Do Tainan Mayor's remarks point to a pro-China shift?: The China Post columnist

File photo of Taiwan's national flags on lamp posts in Taipei.
File photo of Taiwan's national flags on lamp posts in Taipei.PHOTO: EPA

Yuan-Ming Chiao

TAIPEI (THE CHINA POST/ASIA NEWS NETWORK)- Tainan Mayor William Lai remarking at a city council meeting on Monday that he was "pro-China and loved Taiwan" has generated a maelstrom of debate on both sides of the aisle.

On Wednesday, Taoyuan Mayor Cheng Wen-tsan offered his own stance: "harmony with China, love Taiwan."

Does Lai's comment - and similar ones by Democratic Progressive Party(DPP) local leaders - represent a change in the ruling party's traditional China-sceptic stance?

Not necessarily.

On Wednesday, deputy speaker and DPP member Tsai Chi-chang said the mayor's remarks did not contradict the party's charter.

Members of the opposition Kuomintang have been irked by Lai's statement, with some calling it the largest flip-flop ever, pointing out that the DPP repeatedly criticised former President Ma Ying-jeou during his time in office for being "pro-China and selling out Taiwan."

Responding to this criticism, Tsai said "the party was criticising Ma because as the country's leader his statements were weak in the face of China's pressure (on Taiwan)."

Former DPP Legislator Shen Fu-hsiung believes Lai's remark points to a calculated political strategy - one that includes a future shot at the presidency.

Shen said that while past slogans of "pro-China and selling out Taiwan" were directed at the party's opponents, Lai's new phrase was original and a potential asset to help him move toward the political mainstream.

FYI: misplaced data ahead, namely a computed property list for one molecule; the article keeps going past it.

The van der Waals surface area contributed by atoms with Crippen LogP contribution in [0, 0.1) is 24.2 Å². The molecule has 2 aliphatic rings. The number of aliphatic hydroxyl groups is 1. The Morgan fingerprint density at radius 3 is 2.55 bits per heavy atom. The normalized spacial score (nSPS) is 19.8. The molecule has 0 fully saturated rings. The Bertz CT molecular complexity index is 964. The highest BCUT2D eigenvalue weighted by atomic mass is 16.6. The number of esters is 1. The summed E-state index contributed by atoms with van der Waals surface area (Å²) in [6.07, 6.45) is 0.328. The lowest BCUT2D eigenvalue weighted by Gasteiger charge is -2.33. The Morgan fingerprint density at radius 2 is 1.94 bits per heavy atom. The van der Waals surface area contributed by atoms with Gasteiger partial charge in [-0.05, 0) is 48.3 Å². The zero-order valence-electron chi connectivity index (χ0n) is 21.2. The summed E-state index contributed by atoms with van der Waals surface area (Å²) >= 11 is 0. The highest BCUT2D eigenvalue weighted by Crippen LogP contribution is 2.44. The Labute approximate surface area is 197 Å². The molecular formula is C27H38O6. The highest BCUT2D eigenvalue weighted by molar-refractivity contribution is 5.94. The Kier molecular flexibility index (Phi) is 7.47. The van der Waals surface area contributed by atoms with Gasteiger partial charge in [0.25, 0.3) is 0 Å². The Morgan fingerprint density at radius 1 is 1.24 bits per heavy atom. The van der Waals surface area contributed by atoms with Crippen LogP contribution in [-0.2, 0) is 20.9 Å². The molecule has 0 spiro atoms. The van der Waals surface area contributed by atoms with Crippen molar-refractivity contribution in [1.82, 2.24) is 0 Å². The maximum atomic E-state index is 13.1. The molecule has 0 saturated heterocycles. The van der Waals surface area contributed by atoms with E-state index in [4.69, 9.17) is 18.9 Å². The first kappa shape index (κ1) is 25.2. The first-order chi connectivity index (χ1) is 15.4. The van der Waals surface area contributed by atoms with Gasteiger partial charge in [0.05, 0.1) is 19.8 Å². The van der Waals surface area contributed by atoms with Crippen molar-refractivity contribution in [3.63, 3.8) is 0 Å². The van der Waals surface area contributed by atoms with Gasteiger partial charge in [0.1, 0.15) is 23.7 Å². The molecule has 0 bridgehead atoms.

Presidential Office spokesman Sidney Lin said that Lai's views were aligned with those of the Tsai Ing-wen administration. Strong cross-strait relations, Lin said, should not be based on political pre-conditions and "unreasonable interference."

As President Tsai Ing-wen was swept into power last year, China ushered in frigid cross-strait ties, reducing the number of tourists to Taiwan and putting a tighter stranglehold on the island's participation on the world stage.

China has also been holding a Taiwanese pro-democracy activist since March for "endangering national security" - underscoring its increasingly antagonistic approach to cross-strait relations.

Still, Beijing has shown some willingness to deal with local leaders who either support the "1992 Consensus" or downplay ideological differences between the two sides.

Kaohsiung's DPP mayor, Chen Chu, visited China in 2009 and 2013, proving that Beijing was willing to have dialogue with Taiwan's political parties beyond the pan-blue camp - under certain conditions.

It remains to be seen whether Lai's remarks represent a one-off attempt to curry favour with voters or the beginning of a political shift by the DPP.